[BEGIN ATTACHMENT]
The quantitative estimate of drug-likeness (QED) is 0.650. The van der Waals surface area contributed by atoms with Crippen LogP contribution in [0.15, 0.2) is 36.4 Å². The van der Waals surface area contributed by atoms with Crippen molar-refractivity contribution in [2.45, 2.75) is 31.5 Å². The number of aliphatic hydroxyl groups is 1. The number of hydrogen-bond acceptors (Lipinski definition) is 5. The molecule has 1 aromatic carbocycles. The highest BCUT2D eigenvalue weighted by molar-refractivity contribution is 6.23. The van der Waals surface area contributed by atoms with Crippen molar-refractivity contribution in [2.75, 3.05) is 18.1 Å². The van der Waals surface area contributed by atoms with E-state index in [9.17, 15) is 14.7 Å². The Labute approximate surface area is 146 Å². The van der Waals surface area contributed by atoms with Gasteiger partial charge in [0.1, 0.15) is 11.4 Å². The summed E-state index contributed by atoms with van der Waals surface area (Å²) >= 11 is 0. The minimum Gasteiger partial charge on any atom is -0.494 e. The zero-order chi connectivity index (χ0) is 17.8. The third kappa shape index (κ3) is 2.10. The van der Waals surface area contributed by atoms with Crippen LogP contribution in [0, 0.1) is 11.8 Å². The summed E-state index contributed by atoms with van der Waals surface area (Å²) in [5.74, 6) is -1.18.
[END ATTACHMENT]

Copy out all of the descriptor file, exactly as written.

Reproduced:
The quantitative estimate of drug-likeness (QED) is 0.650. The van der Waals surface area contributed by atoms with Crippen LogP contribution in [0.15, 0.2) is 36.4 Å². The van der Waals surface area contributed by atoms with Crippen molar-refractivity contribution in [2.45, 2.75) is 31.5 Å². The number of aliphatic hydroxyl groups is 1. The number of hydrogen-bond acceptors (Lipinski definition) is 5. The molecule has 1 aromatic carbocycles. The highest BCUT2D eigenvalue weighted by molar-refractivity contribution is 6.23. The van der Waals surface area contributed by atoms with Crippen molar-refractivity contribution in [2.75, 3.05) is 18.1 Å². The van der Waals surface area contributed by atoms with E-state index in [9.17, 15) is 14.7 Å². The Labute approximate surface area is 146 Å². The van der Waals surface area contributed by atoms with Gasteiger partial charge in [0.1, 0.15) is 11.4 Å². The summed E-state index contributed by atoms with van der Waals surface area (Å²) >= 11 is 0. The minimum Gasteiger partial charge on any atom is -0.494 e. The zero-order chi connectivity index (χ0) is 17.8. The third kappa shape index (κ3) is 2.10. The van der Waals surface area contributed by atoms with Crippen LogP contribution in [0, 0.1) is 11.8 Å². The summed E-state index contributed by atoms with van der Waals surface area (Å²) in [5.74, 6) is -1.18.